Does a Durable Power of Attorney in Georgia Need to Be Witnessed?

Full Question:

I'm I required to have a witness present when I sign a durable Power of Attorney Form?
03/29/2010   |   Category: Power of Attorney   |   State: Georgia   |   #21587

Answer:

In Georgia, a power of attorney that gives the agent the power to conduct financial transactions should be witnessed by two adult witnesses. At least one witness cannot be the Principal's spouse or blood relative.


Please see the following GA statutes:

10-6-36. A written power of attorney, unless expressly providing
otherwise, . . . .

A written power of attorney, unless expressly providing otherwise,
shall not be terminated by the incompetency or incapacity of the
principal. The power to act as an attorney in fact for a principal who
subsequently becomes incompetent or incapacitated shall remain in force
until such time as a conservator or receiver shall be appointed for the
principal or until some other judicial proceeding shall terminate the
power.

10-6-141. The following explanation for principals may be used with the.
. . .

The following explanation for principals may be used with the Georgia
Statutory Form for Financial Power of Attorney:

EXPLANATION FOR PRINCIPALS WHAT IS A FINANCIAL POWER OF ATTORNEY?

This document is called a "Financial Power of Attorney." It allows you
to name one or more persons to help you handle your financial affairs.
Depending on your individual circumstances, you can give this person or
persons complete or limited power to act on your behalf. This document
does not give someone the power to make medical decisions or personal
decisions for you.

WHAT CAN MY AGENT DO?

The "Agent" is the person you give power to handle your financial
affairs.

The "Principal" is you.

Your decision to use this document is a very important one and you
should think carefully about what financial decisions you want your Agent
to make for you. With this document, you can give your Agent the right to
make all financial decisions or only certain, limited decisions.

For example, you can allow your Agent to handle all your financial
affairs, including the power to sell, rent, or mortgage your home, pay
your bills, cash or deposit checks, buy and sell your stock,
investments, or personal items, or you can allow your Agent to handle
only certain or specific financial affairs such as to pay your monthly
bills.

DO I GIVE ALL MY POWERS AWAY?

No. Even with this document, you can still handle your own financial
affairs as long as you choose to or are able to.

You need to talk to your Agent of ten about what you want and what he or
she is doing for you using the document. If your Agent is not following
your instructions or doing what you want, you may cancel or revoke the
document and end your Agent's power to act for you.

HOW DO I REVOKE MY FINANCIAL POWER OF ATTORNEY?

You may revoke your financial power of attorney by writing a signed and
dated revocation of power of attorney and giving it to your Agent. You
should also give it to anyone who has been relying upon the financial
power of attorney and dealing with your Agent, such as your bank and
investment institutions.

Unless you notify all parties dealing with your Agent of your
revocation, they may continue to deal with your Agent. You should contact
a lawyer if your Agent continues to act after you have revoked the power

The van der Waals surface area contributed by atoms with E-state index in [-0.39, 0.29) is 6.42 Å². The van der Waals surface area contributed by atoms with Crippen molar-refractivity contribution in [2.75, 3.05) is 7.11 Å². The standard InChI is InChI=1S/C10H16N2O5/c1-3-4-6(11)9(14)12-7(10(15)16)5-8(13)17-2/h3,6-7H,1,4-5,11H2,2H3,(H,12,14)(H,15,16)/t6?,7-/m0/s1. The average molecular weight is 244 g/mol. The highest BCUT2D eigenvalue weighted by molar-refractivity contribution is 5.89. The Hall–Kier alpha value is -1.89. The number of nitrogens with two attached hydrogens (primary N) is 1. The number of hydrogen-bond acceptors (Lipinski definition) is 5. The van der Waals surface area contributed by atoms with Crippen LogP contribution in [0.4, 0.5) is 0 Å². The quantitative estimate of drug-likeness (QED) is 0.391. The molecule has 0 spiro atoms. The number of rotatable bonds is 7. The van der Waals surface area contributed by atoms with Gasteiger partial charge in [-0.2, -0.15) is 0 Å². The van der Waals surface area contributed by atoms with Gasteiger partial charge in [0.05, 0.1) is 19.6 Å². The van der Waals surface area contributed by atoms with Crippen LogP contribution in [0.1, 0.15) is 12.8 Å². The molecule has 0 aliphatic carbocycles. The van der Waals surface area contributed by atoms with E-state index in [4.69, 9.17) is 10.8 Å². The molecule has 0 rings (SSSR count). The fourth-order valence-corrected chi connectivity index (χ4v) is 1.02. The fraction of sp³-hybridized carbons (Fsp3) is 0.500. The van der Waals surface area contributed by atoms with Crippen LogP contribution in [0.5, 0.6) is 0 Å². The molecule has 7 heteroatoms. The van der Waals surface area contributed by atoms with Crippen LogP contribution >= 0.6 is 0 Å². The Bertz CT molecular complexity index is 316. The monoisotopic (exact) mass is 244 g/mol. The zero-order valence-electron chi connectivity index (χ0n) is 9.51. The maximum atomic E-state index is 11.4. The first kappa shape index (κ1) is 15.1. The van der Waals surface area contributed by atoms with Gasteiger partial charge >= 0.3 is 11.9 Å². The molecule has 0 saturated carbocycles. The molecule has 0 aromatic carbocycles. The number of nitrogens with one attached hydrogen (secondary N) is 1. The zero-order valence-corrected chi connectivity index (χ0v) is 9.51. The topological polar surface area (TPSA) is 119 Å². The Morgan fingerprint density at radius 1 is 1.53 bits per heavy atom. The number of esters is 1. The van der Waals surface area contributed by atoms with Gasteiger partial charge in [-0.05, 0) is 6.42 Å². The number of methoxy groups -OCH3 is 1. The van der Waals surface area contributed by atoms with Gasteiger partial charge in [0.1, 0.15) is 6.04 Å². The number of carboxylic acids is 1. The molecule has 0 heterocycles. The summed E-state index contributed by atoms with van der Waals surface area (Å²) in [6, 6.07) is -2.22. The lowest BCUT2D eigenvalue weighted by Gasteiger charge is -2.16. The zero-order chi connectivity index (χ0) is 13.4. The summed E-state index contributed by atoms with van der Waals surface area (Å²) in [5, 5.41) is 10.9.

of attorney.

WHEN DOES MY AGENT'S AUTHORITY END?

As long as you are living, the financial power of attorney will remain
in effect even if you become incapacitated or unable to communicate
your wishes unless:

(1) A guardian is appointed for your property; or

(2) You include a date or specific occurrence when you want your
document to be canceled.

However, upon your death or the death of your Agent or successor
Agents, the document will be canceled and the Agent's power to act for
you will end.

You can also include a date or a specific occurrence like your
incapacity or illness as the time when you want your document to be
canceled and your Agent's power to act for you to end.

WHEN DO THE POWERS TAKE EFFECT?

Depending on your circumstances, you may wish to specify an occurrence
or a future date for the document to become effective. Unless you do
so, it becomes effective immediately.

MUST MY AGENT DO THOSE THINGS I AUTHORIZE?

No. But if your Agent accepts this responsibility and agrees to act for
you, he or she is required to sign and date the "Acceptance of
Appointment" contained in the financial power of attorney form.

HOW DO I COMPLETE THIS DOCUMENT?

Both the Principal and the Agent should read the full document
carefully before initialing or signing. The Principal and the Agent
should fully understand what powers are being granted to the Agent and
what restrictions, if any, exist.

Read each paragraph carefully. If you decide to give your Agent the
power described in the paragraph, initial your name at the end of the
paragraph.

If you do not wish to give your Agent the power described in a
paragraph, strike through and initial the paragraph or any line within
a paragraph.

HOW DO I EXECUTE THE DOCUMENT?

Two adult witnesses must watch you sign your name on the document. At
least one witness cannot be the Principal's spouse or blood relative.
After they witness you signing your name, the witnesses must sign their
names.

This document does not need to be notarized unless real property
transactions such as leasing, selling, or mortgaging of property are
authorized.

THIS DOCUMENT REFLECTS THE WISHES OF THE PRINCIPAL.

Do not let anyone pressure you into making a financial power of
attorney, naming an Agent, or granting a power unless it is your
choice.

If you do not understand any portion of this document, you should ask a
lawyer to explain it to you.

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